Responding to Art with the Written Word

Ray Crooke, Fragment Woman with Blossoms, QAGOMA, Australian Collection

I have made significant progress on a poetry project, writing poems for The Words and Pictures  project at QAGOMA.

Which is just as well as there are just four days left for my final selections and edits.

Some of the works  have  inspired more than one poem.  One even inspired four pieces.

I now have to select which ones will be the most interesting or evocative for the people visiting the gallery.  I might share some of the others that don’t go in, here on my blog.

It is not easy as I am quite happy with each version, but then I have a vision of how all the works fit together and want them to be spaced throughout the gallery which will help guide me to the right ones for the series.

Also one of my goals is to  give the poems and micro stories a broad appeal, such that people of many ages might enjoy reading them, including people familiar with my work on Magic Fish Dreaming.

So now my role is to curate the right balance of my own work, to show that I love writing for children, families, youth and adults.

I look forward to seeing how the public respond to the writing once it is up on the Gallery Walls.

I have a few butterflies of course, but it is quite exciting to share poems alongside art works, and have them interact with each other.

If you visit, feel free to leave a comment on my blog and QAGOMA instagram (will let you know some hashtags) as I would love to know what you think.

I’ll let you know the dates it is up soon.

All art works featured courtesy Queensland Art Gallery, Australian Art Collection

Rosalie Gascoigne,  Lamplit,

 

From Fred Williams's, Fragment from Echucha Landscape
From Fred Williams’s, Fragment from Echucha Landscape

 

 

 

Poet at Play 4: Writing inspired by Art

Ripple Poetry

QAGOMA/ Sonja Carmichael

At the moment I am working on something special: writing inspired by art for QAGOMA. Later on this year my writing will go in display in the gallery alongside the art works.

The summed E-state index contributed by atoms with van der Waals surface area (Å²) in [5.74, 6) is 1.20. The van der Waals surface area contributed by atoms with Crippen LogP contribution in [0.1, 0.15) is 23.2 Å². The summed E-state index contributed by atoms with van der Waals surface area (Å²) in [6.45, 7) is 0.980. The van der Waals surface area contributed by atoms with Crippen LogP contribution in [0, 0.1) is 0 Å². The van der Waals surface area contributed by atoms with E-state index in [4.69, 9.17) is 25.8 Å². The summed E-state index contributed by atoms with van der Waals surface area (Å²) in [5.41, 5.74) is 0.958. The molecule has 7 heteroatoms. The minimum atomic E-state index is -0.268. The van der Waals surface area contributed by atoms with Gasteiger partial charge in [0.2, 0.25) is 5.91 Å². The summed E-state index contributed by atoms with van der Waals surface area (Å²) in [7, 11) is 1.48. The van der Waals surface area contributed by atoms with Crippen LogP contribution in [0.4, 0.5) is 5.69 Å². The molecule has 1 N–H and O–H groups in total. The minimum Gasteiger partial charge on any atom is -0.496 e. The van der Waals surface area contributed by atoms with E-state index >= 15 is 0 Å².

The process so far has included exploring the art in the Australian Collection of the gallery and absorbing the atmosphere the art is displayed in and finding out the parameters of the project from the Engagement staff.

I am hoping to use some of my writing for children background in the works, and considering the way a narrative might weave stories out of the art works as well as employing poetic techniques in my response work.

As part of this journey I have been researching the works, their artists, and  the intentions and materials of the artists.  This is easy to do via the captions with the work, and the website of the QAGOMA which…

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The Book Garden now Stocking Magic Fish Dreaming

Magic Fish Dreaming

Announcing that Magic Fish Dreaming is now stocked by The Book Garden.

Looking forward to Magic Fish Dreaming reaching more schools and childcare centres!

About The Book Garden

The Book Garden is proudly Australian owned and currently celebrating 38 years.  They are part of the American Bookstore and have a physical location in Brisbane.

“Our Story

A momentous event took place in a Sydney garage on September 14th 1980.

Encouraged by our father (bookseller Maurice Zavelsky), we (Deborah and Carmel) began The Book Garden.
We started the business with a tiny budget, a small range of stock and two cars. We split Sydney into two sales areas and began visiting schools and childcare centres with boxes of books for sale.

After the death of Maurice in July 1981, Deb moved to Brisbane. It was here that The Book Garden put down roots inside American Bookstore.

Throughout our years of business…